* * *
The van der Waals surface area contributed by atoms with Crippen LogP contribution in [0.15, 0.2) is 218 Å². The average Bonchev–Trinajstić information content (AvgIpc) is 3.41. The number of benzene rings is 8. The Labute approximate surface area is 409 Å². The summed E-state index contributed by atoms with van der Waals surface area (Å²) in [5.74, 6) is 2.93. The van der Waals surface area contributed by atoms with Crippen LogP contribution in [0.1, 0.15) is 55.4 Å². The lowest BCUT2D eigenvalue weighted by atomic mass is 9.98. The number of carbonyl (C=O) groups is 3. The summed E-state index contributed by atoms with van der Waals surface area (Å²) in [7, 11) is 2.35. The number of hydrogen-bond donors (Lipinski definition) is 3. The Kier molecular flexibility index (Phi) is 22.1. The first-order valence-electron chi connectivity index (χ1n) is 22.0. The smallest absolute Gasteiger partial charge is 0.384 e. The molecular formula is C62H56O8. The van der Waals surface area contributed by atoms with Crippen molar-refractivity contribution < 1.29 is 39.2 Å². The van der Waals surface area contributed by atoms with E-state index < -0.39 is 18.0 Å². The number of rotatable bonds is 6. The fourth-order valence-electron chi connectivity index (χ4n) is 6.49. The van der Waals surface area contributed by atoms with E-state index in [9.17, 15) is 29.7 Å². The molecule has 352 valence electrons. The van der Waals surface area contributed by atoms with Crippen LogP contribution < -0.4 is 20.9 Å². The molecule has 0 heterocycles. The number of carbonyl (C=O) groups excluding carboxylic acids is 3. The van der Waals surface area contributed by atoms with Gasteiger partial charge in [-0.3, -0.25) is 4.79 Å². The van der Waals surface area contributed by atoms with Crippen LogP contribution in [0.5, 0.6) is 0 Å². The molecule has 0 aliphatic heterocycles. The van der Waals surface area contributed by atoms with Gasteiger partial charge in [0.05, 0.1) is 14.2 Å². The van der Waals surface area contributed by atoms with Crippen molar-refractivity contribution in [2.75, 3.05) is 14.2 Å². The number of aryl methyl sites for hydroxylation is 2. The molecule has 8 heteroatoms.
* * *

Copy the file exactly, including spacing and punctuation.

The van der Waals surface area contributed by atoms with Crippen LogP contribution in [0.15, 0.2) is 218 Å². The average Bonchev–Trinajstić information content (AvgIpc) is 3.41. The number of benzene rings is 8. The Labute approximate surface area is 409 Å². The summed E-state index contributed by atoms with van der Waals surface area (Å²) in [5.74, 6) is 2.93. The van der Waals surface area contributed by atoms with Crippen LogP contribution in [0.1, 0.15) is 55.4 Å². The lowest BCUT2D eigenvalue weighted by atomic mass is 9.98. The number of carbonyl (C=O) groups is 3. The summed E-state index contributed by atoms with van der Waals surface area (Å²) in [7, 11) is 2.35. The number of hydrogen-bond donors (Lipinski definition) is 3. The Kier molecular flexibility index (Phi) is 22.1. The first-order valence-electron chi connectivity index (χ1n) is 22.0. The smallest absolute Gasteiger partial charge is 0.384 e. The molecular formula is C62H56O8. The van der Waals surface area contributed by atoms with Crippen molar-refractivity contribution < 1.29 is 39.2 Å². The van der Waals surface area contributed by atoms with E-state index < -0.39 is 18.0 Å². The number of rotatable bonds is 6. The fourth-order valence-electron chi connectivity index (χ4n) is 6.49. The van der Waals surface area contributed by atoms with E-state index in [9.17, 15) is 29.7 Å². The molecule has 352 valence electrons. The van der Waals surface area contributed by atoms with Crippen LogP contribution < -0.4 is 20.9 Å². The molecule has 0 heterocycles. The number of carbonyl (C=O) groups excluding carboxylic acids is 3. The van der Waals surface area contributed by atoms with Gasteiger partial charge in [-0.3, -0.25) is 4.79 Å². The van der Waals surface area contributed by atoms with Crippen LogP contribution in [0.5, 0.6) is 0 Å². The molecule has 0 aliphatic heterocycles. The van der Waals surface area contributed by atoms with Gasteiger partial charge in [0.05, 0.1) is 14.2 Å². The van der Waals surface area contributed by atoms with Crippen molar-refractivity contribution in [2.75, 3.05) is 14.2 Å². The number of aryl methyl sites for hydroxylation is 2. The molecule has 8 heteroatoms.